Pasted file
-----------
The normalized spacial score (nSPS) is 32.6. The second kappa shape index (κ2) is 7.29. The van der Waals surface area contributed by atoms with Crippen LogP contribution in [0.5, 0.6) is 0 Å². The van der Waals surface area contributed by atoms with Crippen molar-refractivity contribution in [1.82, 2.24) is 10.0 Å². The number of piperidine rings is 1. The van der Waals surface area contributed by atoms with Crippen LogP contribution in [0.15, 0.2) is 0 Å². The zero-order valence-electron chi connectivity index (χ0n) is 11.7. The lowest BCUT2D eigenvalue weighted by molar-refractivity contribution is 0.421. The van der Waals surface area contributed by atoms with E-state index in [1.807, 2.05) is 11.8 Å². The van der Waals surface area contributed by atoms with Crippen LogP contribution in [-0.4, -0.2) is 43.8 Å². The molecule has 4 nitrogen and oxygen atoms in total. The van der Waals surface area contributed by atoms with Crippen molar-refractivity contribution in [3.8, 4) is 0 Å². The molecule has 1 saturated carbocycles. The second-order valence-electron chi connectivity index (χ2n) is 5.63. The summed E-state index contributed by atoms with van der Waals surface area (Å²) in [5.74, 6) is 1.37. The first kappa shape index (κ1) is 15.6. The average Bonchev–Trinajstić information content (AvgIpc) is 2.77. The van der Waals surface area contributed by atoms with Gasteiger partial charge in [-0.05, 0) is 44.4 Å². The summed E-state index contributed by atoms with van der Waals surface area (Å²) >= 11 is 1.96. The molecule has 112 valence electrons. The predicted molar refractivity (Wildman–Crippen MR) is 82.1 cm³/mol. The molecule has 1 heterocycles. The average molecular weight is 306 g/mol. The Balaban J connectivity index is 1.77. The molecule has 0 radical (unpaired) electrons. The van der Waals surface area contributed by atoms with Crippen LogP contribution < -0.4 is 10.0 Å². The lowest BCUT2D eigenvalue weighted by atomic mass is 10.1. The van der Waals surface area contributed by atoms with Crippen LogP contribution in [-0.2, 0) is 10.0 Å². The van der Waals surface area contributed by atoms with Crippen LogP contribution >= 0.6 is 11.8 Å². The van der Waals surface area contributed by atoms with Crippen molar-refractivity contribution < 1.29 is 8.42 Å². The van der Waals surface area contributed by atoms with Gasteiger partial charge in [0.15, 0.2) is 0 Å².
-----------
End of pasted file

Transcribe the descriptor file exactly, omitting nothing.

The normalized spacial score (nSPS) is 32.6. The second kappa shape index (κ2) is 7.29. The van der Waals surface area contributed by atoms with Crippen LogP contribution in [0.5, 0.6) is 0 Å². The van der Waals surface area contributed by atoms with Crippen molar-refractivity contribution in [1.82, 2.24) is 10.0 Å². The number of piperidine rings is 1. The van der Waals surface area contributed by atoms with Crippen LogP contribution in [0.15, 0.2) is 0 Å². The zero-order valence-electron chi connectivity index (χ0n) is 11.7. The lowest BCUT2D eigenvalue weighted by molar-refractivity contribution is 0.421. The van der Waals surface area contributed by atoms with E-state index in [1.807, 2.05) is 11.8 Å². The van der Waals surface area contributed by atoms with Crippen LogP contribution in [-0.4, -0.2) is 43.8 Å². The molecule has 4 nitrogen and oxygen atoms in total. The van der Waals surface area contributed by atoms with Crippen molar-refractivity contribution in [3.8, 4) is 0 Å². The molecule has 1 saturated carbocycles. The second-order valence-electron chi connectivity index (χ2n) is 5.63. The summed E-state index contributed by atoms with van der Waals surface area (Å²) in [5.74, 6) is 1.37. The first kappa shape index (κ1) is 15.6. The average Bonchev–Trinajstić information content (AvgIpc) is 2.77. The van der Waals surface area contributed by atoms with Gasteiger partial charge in [-0.05, 0) is 44.4 Å². The summed E-state index contributed by atoms with van der Waals surface area (Å²) >= 11 is 1.96. The molecule has 112 valence electrons. The predicted molar refractivity (Wildman–Crippen MR) is 82.1 cm³/mol. The molecule has 1 heterocycles. The average molecular weight is 306 g/mol. The Balaban J connectivity index is 1.77. The molecule has 0 radical (unpaired) electrons. The van der Waals surface area contributed by atoms with Crippen LogP contribution < -0.4 is 10.0 Å². The lowest BCUT2D eigenvalue weighted by atomic mass is 10.1. The van der Waals surface area contributed by atoms with Crippen LogP contribution in [-0.2, 0) is 10.0 Å². The van der Waals surface area contributed by atoms with Crippen LogP contribution >= 0.6 is 11.8 Å². The van der Waals surface area contributed by atoms with Crippen molar-refractivity contribution < 1.29 is 8.42 Å². The van der Waals surface area contributed by atoms with Gasteiger partial charge in [0.15, 0.2) is 0 Å².